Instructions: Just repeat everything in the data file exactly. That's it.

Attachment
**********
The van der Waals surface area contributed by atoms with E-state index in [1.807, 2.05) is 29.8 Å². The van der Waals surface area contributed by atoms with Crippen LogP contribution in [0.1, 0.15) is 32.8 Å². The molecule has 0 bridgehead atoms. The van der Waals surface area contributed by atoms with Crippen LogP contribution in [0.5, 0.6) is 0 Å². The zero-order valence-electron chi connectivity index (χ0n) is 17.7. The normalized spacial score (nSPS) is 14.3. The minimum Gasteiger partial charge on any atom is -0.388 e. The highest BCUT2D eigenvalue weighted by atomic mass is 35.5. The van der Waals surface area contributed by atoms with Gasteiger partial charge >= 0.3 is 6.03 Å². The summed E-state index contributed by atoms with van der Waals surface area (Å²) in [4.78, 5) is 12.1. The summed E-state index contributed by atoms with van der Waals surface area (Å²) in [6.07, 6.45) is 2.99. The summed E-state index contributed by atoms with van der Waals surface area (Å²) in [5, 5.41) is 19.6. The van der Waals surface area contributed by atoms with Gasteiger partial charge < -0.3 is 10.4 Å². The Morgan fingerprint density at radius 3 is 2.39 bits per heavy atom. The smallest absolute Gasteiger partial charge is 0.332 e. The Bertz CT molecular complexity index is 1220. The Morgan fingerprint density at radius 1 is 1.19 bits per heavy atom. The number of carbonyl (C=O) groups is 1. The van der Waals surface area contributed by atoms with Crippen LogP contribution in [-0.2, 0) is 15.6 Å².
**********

The van der Waals surface area contributed by atoms with E-state index in [1.807, 2.05) is 29.8 Å². The van der Waals surface area contributed by atoms with Crippen LogP contribution in [0.1, 0.15) is 32.8 Å². The molecule has 0 bridgehead atoms. The van der Waals surface area contributed by atoms with Crippen LogP contribution in [0.5, 0.6) is 0 Å². The zero-order valence-electron chi connectivity index (χ0n) is 17.7. The normalized spacial score (nSPS) is 14.3. The minimum Gasteiger partial charge on any atom is -0.388 e. The highest BCUT2D eigenvalue weighted by atomic mass is 35.5. The van der Waals surface area contributed by atoms with Gasteiger partial charge >= 0.3 is 6.03 Å². The summed E-state index contributed by atoms with van der Waals surface area (Å²) in [4.78, 5) is 12.1. The summed E-state index contributed by atoms with van der Waals surface area (Å²) in [6.07, 6.45) is 2.99. The summed E-state index contributed by atoms with van der Waals surface area (Å²) in [5, 5.41) is 19.6. The van der Waals surface area contributed by atoms with Gasteiger partial charge < -0.3 is 10.4 Å². The Morgan fingerprint density at radius 3 is 2.39 bits per heavy atom. The smallest absolute Gasteiger partial charge is 0.332 e. The Bertz CT molecular complexity index is 1220. The Morgan fingerprint density at radius 1 is 1.19 bits per heavy atom. The number of carbonyl (C=O) groups is 1. The van der Waals surface area contributed by atoms with Crippen LogP contribution in [-0.2, 0) is 15.6 Å².